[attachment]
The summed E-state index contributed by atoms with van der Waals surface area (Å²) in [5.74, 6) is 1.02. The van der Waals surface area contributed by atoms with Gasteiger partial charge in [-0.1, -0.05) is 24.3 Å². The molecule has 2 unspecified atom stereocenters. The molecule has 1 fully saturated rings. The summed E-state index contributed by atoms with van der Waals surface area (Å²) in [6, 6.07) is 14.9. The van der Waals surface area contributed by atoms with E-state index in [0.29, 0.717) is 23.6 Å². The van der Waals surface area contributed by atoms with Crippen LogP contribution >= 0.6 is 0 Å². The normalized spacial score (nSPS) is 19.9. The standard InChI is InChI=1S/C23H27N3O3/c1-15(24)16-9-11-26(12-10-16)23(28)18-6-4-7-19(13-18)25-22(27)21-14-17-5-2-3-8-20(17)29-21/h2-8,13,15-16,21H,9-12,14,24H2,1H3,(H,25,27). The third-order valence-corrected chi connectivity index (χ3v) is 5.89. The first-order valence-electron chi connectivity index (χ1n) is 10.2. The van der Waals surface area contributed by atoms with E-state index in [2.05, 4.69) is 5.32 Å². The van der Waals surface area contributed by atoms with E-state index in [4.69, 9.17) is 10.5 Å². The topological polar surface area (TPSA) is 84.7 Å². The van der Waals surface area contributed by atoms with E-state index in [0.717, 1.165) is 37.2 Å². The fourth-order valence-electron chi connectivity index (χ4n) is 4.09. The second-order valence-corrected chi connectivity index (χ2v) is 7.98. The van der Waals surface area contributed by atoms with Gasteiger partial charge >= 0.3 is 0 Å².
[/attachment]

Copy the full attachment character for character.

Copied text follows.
The summed E-state index contributed by atoms with van der Waals surface area (Å²) in [5.74, 6) is 1.02. The van der Waals surface area contributed by atoms with Gasteiger partial charge in [-0.1, -0.05) is 24.3 Å². The molecule has 2 unspecified atom stereocenters. The molecule has 1 fully saturated rings. The summed E-state index contributed by atoms with van der Waals surface area (Å²) in [6, 6.07) is 14.9. The van der Waals surface area contributed by atoms with E-state index in [0.29, 0.717) is 23.6 Å². The van der Waals surface area contributed by atoms with Crippen LogP contribution >= 0.6 is 0 Å². The normalized spacial score (nSPS) is 19.9. The standard InChI is InChI=1S/C23H27N3O3/c1-15(24)16-9-11-26(12-10-16)23(28)18-6-4-7-19(13-18)25-22(27)21-14-17-5-2-3-8-20(17)29-21/h2-8,13,15-16,21H,9-12,14,24H2,1H3,(H,25,27). The third-order valence-corrected chi connectivity index (χ3v) is 5.89. The first-order valence-electron chi connectivity index (χ1n) is 10.2. The van der Waals surface area contributed by atoms with E-state index in [2.05, 4.69) is 5.32 Å². The van der Waals surface area contributed by atoms with E-state index in [4.69, 9.17) is 10.5 Å². The topological polar surface area (TPSA) is 84.7 Å². The van der Waals surface area contributed by atoms with E-state index in [0.717, 1.165) is 37.2 Å². The fourth-order valence-electron chi connectivity index (χ4n) is 4.09. The second-order valence-corrected chi connectivity index (χ2v) is 7.98. The van der Waals surface area contributed by atoms with Gasteiger partial charge >= 0.3 is 0 Å².